Business Irish

Tuesday 28 March 2017

NAMA allows small group of developers to earn €200,000

Chairman defends policy as best way of ensuring co-operation and getting a return for taxpayers

CEO of NTMA John Corrigan (second from left), director of funding & debt management for the NTMA Oliver Whelan (third from left), and Brendan McDonagh, CEO of NAMA (second from right),arrive at Leinster house to address the joint Oireachtas Committee on Finance, Public Expenditure and Reform.
CEO of NTMA John Corrigan (second from left), director of funding & debt management for the NTMA Oliver Whelan (third from left), and Brendan McDonagh, CEO of NAMA (second from right),arrive at Leinster house to address the joint Oireachtas Committee on Finance, Public Expenditure and Reform.

Emmet Oliver, Deputy Business Editor

NAMA is allowing a small group of developers to draw salaries of up to €200,000 a year in order to secure their co-operation with the agency.

NAMA chairman Frank Daly defended the policy, saying the agency was trying to work with developers long term so they could return money to the taxpayer.

Most developers are on salaries of between €75,000 and €100,000, Mr Daly said, significantly down on what they earned during the boom.

Mr Daly said some of the larger companies were managing assets worth several billion euro, so making sure these assets were safeguarded and developed was worth paying the money for.

Some developers, meanwhile, are facing legal action after moving their assets into the ownership of their wives and children. While €70m of these transfers have been reversed by developers, another group has refused to unwind the transfers and NAMA is going to take legal action imminently, NAMA chief executive Brendan McDonagh told the Irish Independent.

He said the transfers were mainly houses and apartments given to spouses, but, in a small number of cases, cash was also transferred, he revealed.

Defence

Mr Daly mounted a strong defence of NAMA's salary plans. He said if NAMA didn't take this approach it would have to liquidate 800 developers or put them into receivership.

He said the assets they owned would then be managed by a receiver or liquidator who often charge €180 an hour.

The largest developers in NAMA are Sean Mulryan, Gerry Gannon, Joe O'Reilly, and Johnny Ronan and Richard Barrett of Treasury Holdings.

It is not known what salaries any of these developers are drawing as they run private companies. NAMA doesn't reveal individual salary details.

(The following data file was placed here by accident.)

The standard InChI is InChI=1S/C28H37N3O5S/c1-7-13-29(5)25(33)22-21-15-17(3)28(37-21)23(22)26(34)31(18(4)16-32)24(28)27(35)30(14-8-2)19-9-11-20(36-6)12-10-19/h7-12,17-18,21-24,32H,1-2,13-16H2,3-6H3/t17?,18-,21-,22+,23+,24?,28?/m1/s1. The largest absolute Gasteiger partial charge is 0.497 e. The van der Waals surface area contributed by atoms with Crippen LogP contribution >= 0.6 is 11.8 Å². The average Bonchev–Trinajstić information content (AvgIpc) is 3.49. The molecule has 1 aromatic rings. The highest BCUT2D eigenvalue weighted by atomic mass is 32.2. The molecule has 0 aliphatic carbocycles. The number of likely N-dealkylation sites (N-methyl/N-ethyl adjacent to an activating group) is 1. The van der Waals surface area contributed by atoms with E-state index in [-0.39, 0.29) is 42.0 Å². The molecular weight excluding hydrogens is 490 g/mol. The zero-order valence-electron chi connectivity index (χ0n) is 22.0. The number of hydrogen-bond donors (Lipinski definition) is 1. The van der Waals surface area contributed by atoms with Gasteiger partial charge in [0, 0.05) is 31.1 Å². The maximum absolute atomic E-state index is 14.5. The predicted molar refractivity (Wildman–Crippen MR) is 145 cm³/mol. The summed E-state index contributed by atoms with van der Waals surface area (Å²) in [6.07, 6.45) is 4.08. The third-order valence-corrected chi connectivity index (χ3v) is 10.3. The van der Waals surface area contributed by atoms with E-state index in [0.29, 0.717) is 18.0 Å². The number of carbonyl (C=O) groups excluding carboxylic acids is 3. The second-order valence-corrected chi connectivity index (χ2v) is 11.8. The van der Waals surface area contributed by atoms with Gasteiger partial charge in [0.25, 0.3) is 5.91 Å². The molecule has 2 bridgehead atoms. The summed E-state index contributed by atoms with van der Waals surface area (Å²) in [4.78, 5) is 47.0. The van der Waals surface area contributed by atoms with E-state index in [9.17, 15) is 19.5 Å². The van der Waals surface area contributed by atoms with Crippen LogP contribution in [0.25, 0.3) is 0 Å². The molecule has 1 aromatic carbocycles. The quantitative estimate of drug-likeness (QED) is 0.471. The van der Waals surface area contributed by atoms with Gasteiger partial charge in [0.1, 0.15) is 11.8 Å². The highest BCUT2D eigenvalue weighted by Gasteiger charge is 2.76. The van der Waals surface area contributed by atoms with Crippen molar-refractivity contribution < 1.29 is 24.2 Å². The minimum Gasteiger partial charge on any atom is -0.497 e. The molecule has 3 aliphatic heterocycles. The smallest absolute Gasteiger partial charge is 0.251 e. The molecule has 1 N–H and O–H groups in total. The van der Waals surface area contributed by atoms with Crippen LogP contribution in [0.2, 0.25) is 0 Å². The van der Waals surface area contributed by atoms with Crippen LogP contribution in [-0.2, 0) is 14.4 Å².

Mr Daly was speaking at a meeting of the Oireachtas Public Expenditure and Reform Committee.

He said in many cases the salaries being drawn by developers were not directly controlled by NAMA. The agency simply ordered the developers to cut their overheads by 50pc to 70pc and then pay themselves a salary out of whatever amount was left.

"It's a hard decision,'' said Mr Daly about what developers should be paid. But he said the main aim of NAMA was to make a return for the taxpayer and developers were worth propping up.

"They are the people who know the business,'' Mr Daly said. "I'd love to tell you we could walk away from these 800 developers, it would be popular,'' he said, "but it would not work."

Mr Daly confirmed an Irish Independent report from June that developers were able to join in profit-share arrangements with the agency.

If developers managed to sell assets and bring in cash beyond NAMA's targets, the extra proceeds were split between the two sides. Developers would get 10pc of the extra amount, with NAMA getting 90pc, Mr Daly explained.

However, he strongly rejected a charge from Sinn Fein TD Pearse Doherty that NAMA was giving developers "debt forgiveness''.

"We haven't forgiven any debt,'' said Mr Daly. But he admitted that in many cases a developer could have no more assets to give over and after that it would be a waste of time and money to pursue that developer.

NAMA paid €30.5bn for its portfolio of loans, but Mr Daly said getting back more than this amount directly from developers was going to be difficult. "Every €100m is going to be a struggle,'' he said.

Irish Independent

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